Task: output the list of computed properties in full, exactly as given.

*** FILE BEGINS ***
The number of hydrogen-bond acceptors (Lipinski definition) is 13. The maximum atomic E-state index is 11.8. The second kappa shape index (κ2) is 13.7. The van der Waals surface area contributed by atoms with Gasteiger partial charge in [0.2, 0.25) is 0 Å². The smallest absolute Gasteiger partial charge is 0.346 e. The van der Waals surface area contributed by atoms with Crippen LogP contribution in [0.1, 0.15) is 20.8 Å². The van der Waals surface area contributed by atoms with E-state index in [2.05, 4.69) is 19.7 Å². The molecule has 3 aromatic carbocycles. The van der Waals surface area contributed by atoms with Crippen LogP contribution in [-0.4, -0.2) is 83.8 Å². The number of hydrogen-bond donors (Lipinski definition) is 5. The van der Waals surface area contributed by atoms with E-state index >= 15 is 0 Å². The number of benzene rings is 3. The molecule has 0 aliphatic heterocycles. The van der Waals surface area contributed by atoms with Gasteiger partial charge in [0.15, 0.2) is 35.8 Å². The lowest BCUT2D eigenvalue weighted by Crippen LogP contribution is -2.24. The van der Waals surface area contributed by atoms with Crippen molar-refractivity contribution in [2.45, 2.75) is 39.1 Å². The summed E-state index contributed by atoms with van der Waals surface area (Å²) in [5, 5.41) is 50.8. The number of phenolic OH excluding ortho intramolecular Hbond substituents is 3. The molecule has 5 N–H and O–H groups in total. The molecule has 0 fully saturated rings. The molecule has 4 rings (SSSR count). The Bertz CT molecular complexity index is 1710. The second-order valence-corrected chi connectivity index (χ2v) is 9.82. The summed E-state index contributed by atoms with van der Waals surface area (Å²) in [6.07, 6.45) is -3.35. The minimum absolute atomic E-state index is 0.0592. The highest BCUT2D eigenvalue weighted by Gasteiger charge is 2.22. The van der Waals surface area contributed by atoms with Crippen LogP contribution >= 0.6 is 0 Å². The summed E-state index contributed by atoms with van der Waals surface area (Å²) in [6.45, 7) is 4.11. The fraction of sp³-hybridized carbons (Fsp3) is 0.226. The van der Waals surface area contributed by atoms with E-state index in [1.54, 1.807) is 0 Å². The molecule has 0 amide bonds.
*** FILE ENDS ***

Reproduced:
The number of hydrogen-bond acceptors (Lipinski definition) is 13. The maximum atomic E-state index is 11.8. The second kappa shape index (κ2) is 13.7. The van der Waals surface area contributed by atoms with Gasteiger partial charge in [0.2, 0.25) is 0 Å². The smallest absolute Gasteiger partial charge is 0.346 e. The van der Waals surface area contributed by atoms with Crippen LogP contribution in [0.1, 0.15) is 20.8 Å². The van der Waals surface area contributed by atoms with E-state index in [2.05, 4.69) is 19.7 Å². The molecule has 3 aromatic carbocycles. The van der Waals surface area contributed by atoms with Crippen LogP contribution in [-0.4, -0.2) is 83.8 Å². The number of hydrogen-bond donors (Lipinski definition) is 5. The van der Waals surface area contributed by atoms with E-state index >= 15 is 0 Å². The number of benzene rings is 3. The molecule has 0 aliphatic heterocycles. The van der Waals surface area contributed by atoms with Gasteiger partial charge in [0.15, 0.2) is 35.8 Å². The lowest BCUT2D eigenvalue weighted by Crippen LogP contribution is -2.24. The van der Waals surface area contributed by atoms with Crippen molar-refractivity contribution in [2.45, 2.75) is 39.1 Å². The summed E-state index contributed by atoms with van der Waals surface area (Å²) in [5, 5.41) is 50.8. The number of phenolic OH excluding ortho intramolecular Hbond substituents is 3. The molecule has 5 N–H and O–H groups in total. The molecule has 0 fully saturated rings. The molecule has 4 rings (SSSR count). The Bertz CT molecular complexity index is 1710. The second-order valence-corrected chi connectivity index (χ2v) is 9.82. The summed E-state index contributed by atoms with van der Waals surface area (Å²) in [6.07, 6.45) is -3.35. The minimum absolute atomic E-state index is 0.0592. The highest BCUT2D eigenvalue weighted by Gasteiger charge is 2.22. The van der Waals surface area contributed by atoms with Crippen LogP contribution >= 0.6 is 0 Å². The summed E-state index contributed by atoms with van der Waals surface area (Å²) in [6.45, 7) is 4.11. The fraction of sp³-hybridized carbons (Fsp3) is 0.226. The van der Waals surface area contributed by atoms with E-state index in [1.54, 1.807) is 0 Å². The molecule has 0 amide bonds.